You’re given so much advice as to what you can and can’t do. But when it comes to driving, let’s face it – you’ve got to be able to get around, right? The safety of you and your baby is the most important thing to consider when deciding whether or not to drive while you’re pregnant. But most of the time, there’s no reason why you can’t – especially in the early stages. But here’s some helpful advice on the ins and outs of driving while pregnant.
Is it safe to drive while pregnant?
Yes, as long as you feel up to it, there’s no reason that you can’t drive while pregnant. In the early stages, you might be suffering from morning sickness. It’s a good idea to avoid driving if you’re feeling too nauseous, or make sure that you can pull over safely. As your bump starts to get bigger, you might get uncomfortable behind the wheel – but you can drive for as long as you feel able and safe behind the wheel.
Do I have to wear a seatbelt?
Yes, you should wear a seatbelt while you’re pregnant for the safety of you and your baby. But you can try positioning it so that the lap section sits underneath your bump and the shoulder strap goes around the side of your bump and not across it. The only time that you’re permitted to drive without a seatbelt is if you’ve got a note from your doctor advising it, though this is rare. Airbags are also safe to use, though you might want to adjust your seat slightly so that you’re further away from the steering wheel, this should also make you more comfortable.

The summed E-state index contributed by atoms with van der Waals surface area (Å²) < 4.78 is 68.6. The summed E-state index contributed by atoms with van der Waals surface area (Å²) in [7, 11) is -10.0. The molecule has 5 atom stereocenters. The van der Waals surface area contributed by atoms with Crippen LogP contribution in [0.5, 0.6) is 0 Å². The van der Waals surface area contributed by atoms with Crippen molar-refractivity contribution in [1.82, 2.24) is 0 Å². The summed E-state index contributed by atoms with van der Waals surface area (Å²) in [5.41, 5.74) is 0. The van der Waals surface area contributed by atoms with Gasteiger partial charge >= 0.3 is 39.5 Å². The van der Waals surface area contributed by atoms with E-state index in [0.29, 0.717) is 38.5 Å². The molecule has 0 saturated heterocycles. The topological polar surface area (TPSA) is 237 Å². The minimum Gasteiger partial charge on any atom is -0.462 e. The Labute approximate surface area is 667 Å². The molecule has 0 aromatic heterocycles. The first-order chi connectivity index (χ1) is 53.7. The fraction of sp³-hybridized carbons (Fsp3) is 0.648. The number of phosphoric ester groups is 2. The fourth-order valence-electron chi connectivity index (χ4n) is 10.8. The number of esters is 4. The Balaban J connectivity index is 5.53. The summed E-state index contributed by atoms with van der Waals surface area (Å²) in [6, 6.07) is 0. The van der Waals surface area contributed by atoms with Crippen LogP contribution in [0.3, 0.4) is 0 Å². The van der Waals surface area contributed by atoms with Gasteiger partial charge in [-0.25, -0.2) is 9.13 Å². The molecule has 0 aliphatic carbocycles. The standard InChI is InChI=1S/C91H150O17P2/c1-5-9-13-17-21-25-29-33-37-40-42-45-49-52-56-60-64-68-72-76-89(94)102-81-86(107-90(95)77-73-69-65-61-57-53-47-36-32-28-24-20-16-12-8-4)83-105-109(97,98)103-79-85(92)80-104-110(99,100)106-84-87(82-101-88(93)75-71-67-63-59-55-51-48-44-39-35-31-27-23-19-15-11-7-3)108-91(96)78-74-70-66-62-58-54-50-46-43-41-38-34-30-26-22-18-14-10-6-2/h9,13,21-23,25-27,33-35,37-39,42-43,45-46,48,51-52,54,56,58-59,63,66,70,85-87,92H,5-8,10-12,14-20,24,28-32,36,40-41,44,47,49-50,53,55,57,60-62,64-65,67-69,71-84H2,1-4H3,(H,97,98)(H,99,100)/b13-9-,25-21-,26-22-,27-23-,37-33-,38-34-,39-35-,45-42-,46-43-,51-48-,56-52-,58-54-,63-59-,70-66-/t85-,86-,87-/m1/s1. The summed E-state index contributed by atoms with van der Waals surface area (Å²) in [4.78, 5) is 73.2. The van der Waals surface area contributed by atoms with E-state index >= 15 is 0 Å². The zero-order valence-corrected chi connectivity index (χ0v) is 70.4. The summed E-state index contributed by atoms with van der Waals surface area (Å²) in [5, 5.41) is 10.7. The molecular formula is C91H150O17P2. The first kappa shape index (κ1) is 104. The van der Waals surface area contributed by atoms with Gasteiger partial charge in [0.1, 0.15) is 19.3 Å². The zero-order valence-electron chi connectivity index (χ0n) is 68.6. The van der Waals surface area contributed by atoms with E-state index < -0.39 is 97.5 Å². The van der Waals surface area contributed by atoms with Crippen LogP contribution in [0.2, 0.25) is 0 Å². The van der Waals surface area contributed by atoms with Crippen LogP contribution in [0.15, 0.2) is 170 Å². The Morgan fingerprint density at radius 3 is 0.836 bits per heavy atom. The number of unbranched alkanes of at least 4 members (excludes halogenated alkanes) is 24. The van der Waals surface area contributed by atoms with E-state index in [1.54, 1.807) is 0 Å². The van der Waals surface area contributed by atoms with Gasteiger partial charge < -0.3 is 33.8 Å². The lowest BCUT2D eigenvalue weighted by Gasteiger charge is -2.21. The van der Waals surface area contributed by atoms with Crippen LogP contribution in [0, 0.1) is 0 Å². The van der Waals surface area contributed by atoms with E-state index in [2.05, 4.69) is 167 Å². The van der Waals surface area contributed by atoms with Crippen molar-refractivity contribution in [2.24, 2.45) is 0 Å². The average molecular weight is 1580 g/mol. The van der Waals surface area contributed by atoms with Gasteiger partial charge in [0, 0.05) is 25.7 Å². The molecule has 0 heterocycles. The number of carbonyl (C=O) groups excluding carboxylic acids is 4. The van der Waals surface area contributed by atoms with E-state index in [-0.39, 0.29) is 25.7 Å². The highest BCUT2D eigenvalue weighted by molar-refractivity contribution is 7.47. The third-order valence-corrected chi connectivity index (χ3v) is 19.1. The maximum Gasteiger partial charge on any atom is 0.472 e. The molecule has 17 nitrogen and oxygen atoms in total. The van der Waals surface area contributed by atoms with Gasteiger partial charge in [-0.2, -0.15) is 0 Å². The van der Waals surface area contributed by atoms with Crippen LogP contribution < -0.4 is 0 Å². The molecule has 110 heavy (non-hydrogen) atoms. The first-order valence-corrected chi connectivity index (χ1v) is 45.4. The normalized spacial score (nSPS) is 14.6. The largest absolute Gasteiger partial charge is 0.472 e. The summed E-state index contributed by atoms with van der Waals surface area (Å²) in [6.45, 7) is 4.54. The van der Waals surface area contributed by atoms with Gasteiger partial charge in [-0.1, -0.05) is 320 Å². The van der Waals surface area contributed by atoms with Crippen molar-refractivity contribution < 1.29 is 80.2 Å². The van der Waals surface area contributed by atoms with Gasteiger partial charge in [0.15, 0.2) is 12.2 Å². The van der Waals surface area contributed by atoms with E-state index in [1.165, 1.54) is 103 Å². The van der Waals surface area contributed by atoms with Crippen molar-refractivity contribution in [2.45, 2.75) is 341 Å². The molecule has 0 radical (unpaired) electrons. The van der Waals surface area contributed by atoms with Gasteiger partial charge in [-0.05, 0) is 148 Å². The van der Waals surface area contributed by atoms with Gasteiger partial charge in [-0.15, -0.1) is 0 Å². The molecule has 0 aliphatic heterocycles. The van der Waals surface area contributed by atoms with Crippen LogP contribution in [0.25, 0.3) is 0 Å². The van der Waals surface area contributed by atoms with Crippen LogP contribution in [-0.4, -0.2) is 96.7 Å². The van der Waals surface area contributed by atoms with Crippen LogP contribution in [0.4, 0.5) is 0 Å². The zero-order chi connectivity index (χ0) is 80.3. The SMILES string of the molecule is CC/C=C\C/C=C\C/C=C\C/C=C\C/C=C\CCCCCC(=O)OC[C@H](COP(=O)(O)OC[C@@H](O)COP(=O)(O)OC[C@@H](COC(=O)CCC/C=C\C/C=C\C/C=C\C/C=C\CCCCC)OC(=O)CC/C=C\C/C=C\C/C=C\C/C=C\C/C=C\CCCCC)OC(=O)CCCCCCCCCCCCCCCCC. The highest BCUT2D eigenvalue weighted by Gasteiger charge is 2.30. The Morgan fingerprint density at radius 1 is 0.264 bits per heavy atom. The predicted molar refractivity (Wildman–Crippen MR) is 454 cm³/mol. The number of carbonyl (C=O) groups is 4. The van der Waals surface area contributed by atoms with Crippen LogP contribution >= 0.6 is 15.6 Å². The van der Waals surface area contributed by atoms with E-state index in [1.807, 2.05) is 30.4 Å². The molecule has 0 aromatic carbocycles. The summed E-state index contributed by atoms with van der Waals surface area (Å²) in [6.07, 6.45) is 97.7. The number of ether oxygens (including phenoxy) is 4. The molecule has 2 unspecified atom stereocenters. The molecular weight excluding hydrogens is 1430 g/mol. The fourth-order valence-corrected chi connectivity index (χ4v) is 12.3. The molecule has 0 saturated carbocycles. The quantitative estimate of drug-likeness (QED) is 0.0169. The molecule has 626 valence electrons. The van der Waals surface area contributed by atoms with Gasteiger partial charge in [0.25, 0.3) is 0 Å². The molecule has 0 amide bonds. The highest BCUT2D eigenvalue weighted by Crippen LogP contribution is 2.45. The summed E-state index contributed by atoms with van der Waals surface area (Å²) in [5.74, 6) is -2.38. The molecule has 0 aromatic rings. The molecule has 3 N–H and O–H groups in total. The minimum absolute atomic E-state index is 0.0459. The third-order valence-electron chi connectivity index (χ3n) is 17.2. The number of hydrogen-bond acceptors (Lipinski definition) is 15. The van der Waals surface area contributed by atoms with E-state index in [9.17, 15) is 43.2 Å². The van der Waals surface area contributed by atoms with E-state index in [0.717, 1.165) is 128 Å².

Can I still do long journeys?
Of course! But it is advised that you have a break at least every 90 minutes to avoid getting fatigued or uncomfortable. If you’re suffering with swelling in your feet and ankles, wiggle your feet every now and again to help with your circulation. When you stop for a break, you might want to go for a little walk stop you from getting back ache.
How long do I have to wait to drive after giving birth?
Now, this depends entirely on how you’re feeling. It is advised that you wait until moving suddenly or wearing a seatbelt won’t cause you any pain or discomfort. If you’ve had a c-section, this could take up to 6 weeks. If you’re unsure, you should always ask for advice from your doctor. The most common advice after a c-section is to rest for around 6 weeks, which is to help you avoid further injury (c-sections are a major surgery don’t forget – allow yourself the time to rest and be looked after!)
If you’d like some more information, please click here to read the NHS advice.
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